# a single core (because this example is run on the CRAN server when the package is submitted).
catalog_options(buffer = 15, multicore = 1, tiling_size = 120)

folder <- system.file("extdata", "", package="lidR")

# 4. Build the function that analyzes each cluster of the catalog.
# The function's first argument is a LAS object. The internal routine takes care of
# this part. The other arguments can be freely choosen by the user. See the following
# template:
tree_area = function(las, lake)
{
# The las argument is a LAS object with each field loaded and an extra column 'buffer'

# Associate geographic data with lidar points
lasclassify(las, lake, field = "lake")

# filter lakes, and low elevation points
las %<>% lasfilter(lake == FALSE, Z > 4)

if (is.null(las))
return(NULL)

# segment trees (in this example the low point density does not enable
# accurate segmentation of trees. This is just a proof-of-concept)
lastrees(las, algorithm = "li2012")

# Here we used the function tree_metric to compute some metrics for each tree. This
# function is defined later in the global environment.
m = tree_metrics(las, myMetrics(X, Y, Z, buffer))

# If min buffer is 0 it means the trees were at least partly in the non-buffered area, so we
# want to keep these trees.
# However, the trees that are on the edge of the buffered area will be counted
# twice. So we must remove the trees on the right side and on the top side of the buffer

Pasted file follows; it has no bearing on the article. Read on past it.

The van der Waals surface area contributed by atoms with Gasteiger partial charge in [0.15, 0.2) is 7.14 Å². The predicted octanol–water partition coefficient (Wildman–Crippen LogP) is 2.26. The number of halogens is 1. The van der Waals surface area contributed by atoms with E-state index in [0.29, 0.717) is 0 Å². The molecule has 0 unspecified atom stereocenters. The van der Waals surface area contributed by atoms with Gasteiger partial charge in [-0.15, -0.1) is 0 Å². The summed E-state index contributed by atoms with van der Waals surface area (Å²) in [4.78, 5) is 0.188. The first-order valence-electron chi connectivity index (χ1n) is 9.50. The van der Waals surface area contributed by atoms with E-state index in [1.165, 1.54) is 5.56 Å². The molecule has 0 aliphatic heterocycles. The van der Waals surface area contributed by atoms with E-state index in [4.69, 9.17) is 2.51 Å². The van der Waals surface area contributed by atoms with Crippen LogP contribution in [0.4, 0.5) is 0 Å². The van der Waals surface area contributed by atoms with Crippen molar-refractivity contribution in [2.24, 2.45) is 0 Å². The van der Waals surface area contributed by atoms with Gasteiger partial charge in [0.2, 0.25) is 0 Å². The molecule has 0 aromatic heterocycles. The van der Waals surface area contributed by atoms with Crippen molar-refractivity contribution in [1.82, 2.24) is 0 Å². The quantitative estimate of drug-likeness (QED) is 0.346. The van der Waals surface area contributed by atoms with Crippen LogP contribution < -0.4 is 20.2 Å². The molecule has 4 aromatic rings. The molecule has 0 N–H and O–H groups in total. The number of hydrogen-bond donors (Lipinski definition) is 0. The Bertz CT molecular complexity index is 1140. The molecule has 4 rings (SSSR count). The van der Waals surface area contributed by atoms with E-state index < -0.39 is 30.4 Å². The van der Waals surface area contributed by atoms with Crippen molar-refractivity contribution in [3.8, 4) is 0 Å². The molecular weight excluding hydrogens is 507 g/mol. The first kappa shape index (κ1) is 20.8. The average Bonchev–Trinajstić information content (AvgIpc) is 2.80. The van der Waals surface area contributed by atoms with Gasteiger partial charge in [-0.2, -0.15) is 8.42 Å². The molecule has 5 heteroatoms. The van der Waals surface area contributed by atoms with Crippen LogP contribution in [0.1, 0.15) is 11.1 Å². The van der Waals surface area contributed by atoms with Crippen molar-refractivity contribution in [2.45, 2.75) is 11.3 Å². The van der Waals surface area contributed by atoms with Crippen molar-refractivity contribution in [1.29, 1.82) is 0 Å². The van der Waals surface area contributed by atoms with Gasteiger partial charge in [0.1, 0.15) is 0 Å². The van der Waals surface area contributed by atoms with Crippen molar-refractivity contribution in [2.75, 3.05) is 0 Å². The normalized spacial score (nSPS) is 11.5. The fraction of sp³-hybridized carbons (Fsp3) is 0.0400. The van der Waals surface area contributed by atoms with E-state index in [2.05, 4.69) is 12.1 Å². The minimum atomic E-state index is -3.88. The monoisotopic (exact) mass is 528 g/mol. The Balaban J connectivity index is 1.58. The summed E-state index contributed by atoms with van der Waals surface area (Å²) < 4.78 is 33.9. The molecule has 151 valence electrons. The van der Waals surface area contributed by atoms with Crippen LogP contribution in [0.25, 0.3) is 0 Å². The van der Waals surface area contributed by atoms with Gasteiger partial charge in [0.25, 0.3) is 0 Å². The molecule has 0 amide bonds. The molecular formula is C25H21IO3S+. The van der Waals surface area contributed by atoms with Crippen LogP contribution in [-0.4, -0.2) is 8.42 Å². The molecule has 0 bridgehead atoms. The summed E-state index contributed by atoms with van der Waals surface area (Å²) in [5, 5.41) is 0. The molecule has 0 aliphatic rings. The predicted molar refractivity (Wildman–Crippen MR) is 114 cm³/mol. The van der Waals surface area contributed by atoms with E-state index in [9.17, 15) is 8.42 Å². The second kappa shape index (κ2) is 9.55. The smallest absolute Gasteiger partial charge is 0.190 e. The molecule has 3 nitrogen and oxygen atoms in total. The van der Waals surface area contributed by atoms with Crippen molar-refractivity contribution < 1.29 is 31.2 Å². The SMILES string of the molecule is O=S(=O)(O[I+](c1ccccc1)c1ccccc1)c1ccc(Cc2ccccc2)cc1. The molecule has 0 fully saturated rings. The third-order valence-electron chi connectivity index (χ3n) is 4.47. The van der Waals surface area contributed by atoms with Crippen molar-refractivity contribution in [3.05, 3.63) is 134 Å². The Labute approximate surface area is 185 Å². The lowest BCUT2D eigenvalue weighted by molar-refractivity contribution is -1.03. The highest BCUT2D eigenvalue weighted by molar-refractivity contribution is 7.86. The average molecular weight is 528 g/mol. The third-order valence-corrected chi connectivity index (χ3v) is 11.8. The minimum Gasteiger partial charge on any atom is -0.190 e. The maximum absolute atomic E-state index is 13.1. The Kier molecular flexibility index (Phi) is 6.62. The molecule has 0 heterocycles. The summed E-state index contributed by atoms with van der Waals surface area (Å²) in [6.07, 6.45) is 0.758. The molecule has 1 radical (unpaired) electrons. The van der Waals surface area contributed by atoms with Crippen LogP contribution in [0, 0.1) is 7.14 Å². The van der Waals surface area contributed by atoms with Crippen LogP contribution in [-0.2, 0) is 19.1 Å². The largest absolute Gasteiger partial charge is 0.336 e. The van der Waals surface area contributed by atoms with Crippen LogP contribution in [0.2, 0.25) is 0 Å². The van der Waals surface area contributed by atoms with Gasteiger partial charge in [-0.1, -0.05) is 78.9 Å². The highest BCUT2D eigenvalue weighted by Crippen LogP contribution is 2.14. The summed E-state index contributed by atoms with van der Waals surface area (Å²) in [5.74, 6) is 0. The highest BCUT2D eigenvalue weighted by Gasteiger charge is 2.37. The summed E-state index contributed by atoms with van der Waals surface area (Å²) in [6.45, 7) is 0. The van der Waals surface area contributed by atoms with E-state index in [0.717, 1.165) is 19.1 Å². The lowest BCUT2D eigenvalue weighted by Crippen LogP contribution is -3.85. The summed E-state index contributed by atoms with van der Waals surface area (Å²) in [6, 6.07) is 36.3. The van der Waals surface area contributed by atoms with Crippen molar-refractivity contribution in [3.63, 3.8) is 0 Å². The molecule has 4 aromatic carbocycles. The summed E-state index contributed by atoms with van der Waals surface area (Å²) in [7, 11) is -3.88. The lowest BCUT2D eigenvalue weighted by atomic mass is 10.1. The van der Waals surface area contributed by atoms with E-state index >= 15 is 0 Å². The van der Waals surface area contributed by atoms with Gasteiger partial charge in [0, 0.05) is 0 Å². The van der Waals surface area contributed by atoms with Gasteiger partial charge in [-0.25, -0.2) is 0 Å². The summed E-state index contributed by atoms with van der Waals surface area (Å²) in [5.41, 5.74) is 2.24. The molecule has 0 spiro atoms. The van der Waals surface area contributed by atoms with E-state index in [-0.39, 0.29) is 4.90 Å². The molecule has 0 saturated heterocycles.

# If max buffer is <= 2 it means that the trees belong inside the area of interest, on
# the left side or the bottom side, or both.
m = m[minbuff == 0 & maxbuff <= 2]

# Remove buffering information that is no longer useful
m[, c("minbuff","maxbuff") := NULL]

return(m)
}

# This function enables users to extract, for a single tree, the position of the highest point
# and some information about the buffering position of the tree. The function tree_metrics takes
# care of mapping along each tree.
myMetrics <- function(x, y, z, buff)
{
i = which.max(z)
xcenter = x[i]
ycenter = y[i]
A = area(x,y)
minbuff = min(buff)
maxbuff = max(buff)

return(
list(
x = xcenter,
y = ycenter,
area = A,
minbuff = minbuff,
maxbuff = maxbuff
))
}

# Everything is now well defined, so now we can process over an entire catalog with
# hundreds of files (but in this example we use just one file...)

# 4. Process the project. The arguments of the user-defined function must
# belong in a labelled list. We also pass extra arguments to the function readLAS
# to load only X, Y and Z coordinates. This way we save a huge amount of memory, which
# can be used for the current process.
fargs = list(lake = lake_shp)
output = catalog_apply(project, tree_area, fargs, XYZonly = TRUE)

# 5. Post-process the output result (depending on the output computed). Here, each value
# of the list is a data.table, so rbindlist does the job:
output = data.table::rbindlist(output)

output %\$% plot(x,y, cex = sqrt(area/pi)/5, asp = 1)
# }

Documentation reproduced from package lidR, version 1.3.0, License: GPL-3